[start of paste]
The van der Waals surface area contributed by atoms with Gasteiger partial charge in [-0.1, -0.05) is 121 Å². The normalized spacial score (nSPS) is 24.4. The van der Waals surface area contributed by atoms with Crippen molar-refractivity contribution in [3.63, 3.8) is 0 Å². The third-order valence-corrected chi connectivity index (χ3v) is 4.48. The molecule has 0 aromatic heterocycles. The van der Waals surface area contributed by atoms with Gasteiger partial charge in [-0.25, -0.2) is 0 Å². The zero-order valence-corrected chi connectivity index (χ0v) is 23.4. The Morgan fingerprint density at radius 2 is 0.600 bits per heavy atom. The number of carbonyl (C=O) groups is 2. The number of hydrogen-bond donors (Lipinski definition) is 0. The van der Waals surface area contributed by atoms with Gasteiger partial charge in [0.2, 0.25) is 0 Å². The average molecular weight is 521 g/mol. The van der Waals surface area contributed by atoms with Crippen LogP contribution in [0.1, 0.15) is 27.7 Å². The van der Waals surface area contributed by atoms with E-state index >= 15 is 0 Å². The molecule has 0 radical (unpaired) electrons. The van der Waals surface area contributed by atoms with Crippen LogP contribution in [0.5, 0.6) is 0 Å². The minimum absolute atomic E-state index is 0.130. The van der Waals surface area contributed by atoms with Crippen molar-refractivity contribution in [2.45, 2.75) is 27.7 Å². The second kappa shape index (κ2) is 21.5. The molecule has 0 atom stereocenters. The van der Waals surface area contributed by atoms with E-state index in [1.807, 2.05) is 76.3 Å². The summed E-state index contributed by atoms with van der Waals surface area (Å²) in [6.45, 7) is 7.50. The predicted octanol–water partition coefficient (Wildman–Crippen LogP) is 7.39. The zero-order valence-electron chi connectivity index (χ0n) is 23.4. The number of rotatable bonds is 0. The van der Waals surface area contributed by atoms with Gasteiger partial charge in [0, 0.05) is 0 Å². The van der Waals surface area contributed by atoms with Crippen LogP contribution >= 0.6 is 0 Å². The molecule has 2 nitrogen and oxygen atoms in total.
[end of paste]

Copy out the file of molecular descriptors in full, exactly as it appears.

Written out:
The van der Waals surface area contributed by atoms with Gasteiger partial charge in [-0.1, -0.05) is 121 Å². The normalized spacial score (nSPS) is 24.4. The van der Waals surface area contributed by atoms with Crippen molar-refractivity contribution in [3.63, 3.8) is 0 Å². The third-order valence-corrected chi connectivity index (χ3v) is 4.48. The molecule has 0 aromatic heterocycles. The van der Waals surface area contributed by atoms with Gasteiger partial charge in [-0.25, -0.2) is 0 Å². The zero-order valence-corrected chi connectivity index (χ0v) is 23.4. The Morgan fingerprint density at radius 2 is 0.600 bits per heavy atom. The number of carbonyl (C=O) groups is 2. The number of hydrogen-bond donors (Lipinski definition) is 0. The van der Waals surface area contributed by atoms with Gasteiger partial charge in [0.2, 0.25) is 0 Å². The average molecular weight is 521 g/mol. The van der Waals surface area contributed by atoms with Crippen LogP contribution in [0.1, 0.15) is 27.7 Å². The van der Waals surface area contributed by atoms with E-state index >= 15 is 0 Å². The molecule has 0 radical (unpaired) electrons. The van der Waals surface area contributed by atoms with Crippen LogP contribution in [0.5, 0.6) is 0 Å². The minimum absolute atomic E-state index is 0.130. The van der Waals surface area contributed by atoms with Crippen molar-refractivity contribution in [2.45, 2.75) is 27.7 Å². The second kappa shape index (κ2) is 21.5. The molecule has 0 atom stereocenters. The van der Waals surface area contributed by atoms with E-state index in [1.807, 2.05) is 76.3 Å². The summed E-state index contributed by atoms with van der Waals surface area (Å²) in [6.45, 7) is 7.50. The predicted octanol–water partition coefficient (Wildman–Crippen LogP) is 7.39. The zero-order valence-electron chi connectivity index (χ0n) is 23.4. The number of rotatable bonds is 0. The van der Waals surface area contributed by atoms with Gasteiger partial charge in [0, 0.05) is 0 Å². The van der Waals surface area contributed by atoms with Crippen LogP contribution >= 0.6 is 0 Å². The molecule has 2 nitrogen and oxygen atoms in total.